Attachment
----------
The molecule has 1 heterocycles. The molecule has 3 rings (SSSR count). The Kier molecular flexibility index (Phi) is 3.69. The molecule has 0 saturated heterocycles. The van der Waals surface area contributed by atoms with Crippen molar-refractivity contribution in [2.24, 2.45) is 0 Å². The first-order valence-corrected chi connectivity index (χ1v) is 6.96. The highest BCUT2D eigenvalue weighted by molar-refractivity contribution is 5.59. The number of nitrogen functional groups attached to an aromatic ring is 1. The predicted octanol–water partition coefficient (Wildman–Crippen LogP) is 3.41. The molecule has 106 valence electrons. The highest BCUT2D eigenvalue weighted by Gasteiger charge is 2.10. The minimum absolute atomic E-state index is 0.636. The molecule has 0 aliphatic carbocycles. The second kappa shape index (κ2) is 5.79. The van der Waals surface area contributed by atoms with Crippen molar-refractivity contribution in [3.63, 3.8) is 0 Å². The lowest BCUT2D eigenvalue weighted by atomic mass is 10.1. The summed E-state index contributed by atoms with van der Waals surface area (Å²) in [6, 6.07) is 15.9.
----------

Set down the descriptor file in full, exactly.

The molecule has 1 heterocycles. The molecule has 3 rings (SSSR count). The Kier molecular flexibility index (Phi) is 3.69. The molecule has 0 saturated heterocycles. The van der Waals surface area contributed by atoms with Crippen molar-refractivity contribution in [2.24, 2.45) is 0 Å². The first-order valence-corrected chi connectivity index (χ1v) is 6.96. The highest BCUT2D eigenvalue weighted by molar-refractivity contribution is 5.59. The number of nitrogen functional groups attached to an aromatic ring is 1. The predicted octanol–water partition coefficient (Wildman–Crippen LogP) is 3.41. The molecule has 106 valence electrons. The highest BCUT2D eigenvalue weighted by Gasteiger charge is 2.10. The minimum absolute atomic E-state index is 0.636. The molecule has 0 aliphatic carbocycles. The second kappa shape index (κ2) is 5.79. The van der Waals surface area contributed by atoms with Crippen molar-refractivity contribution in [3.63, 3.8) is 0 Å². The lowest BCUT2D eigenvalue weighted by atomic mass is 10.1. The summed E-state index contributed by atoms with van der Waals surface area (Å²) in [6, 6.07) is 15.9.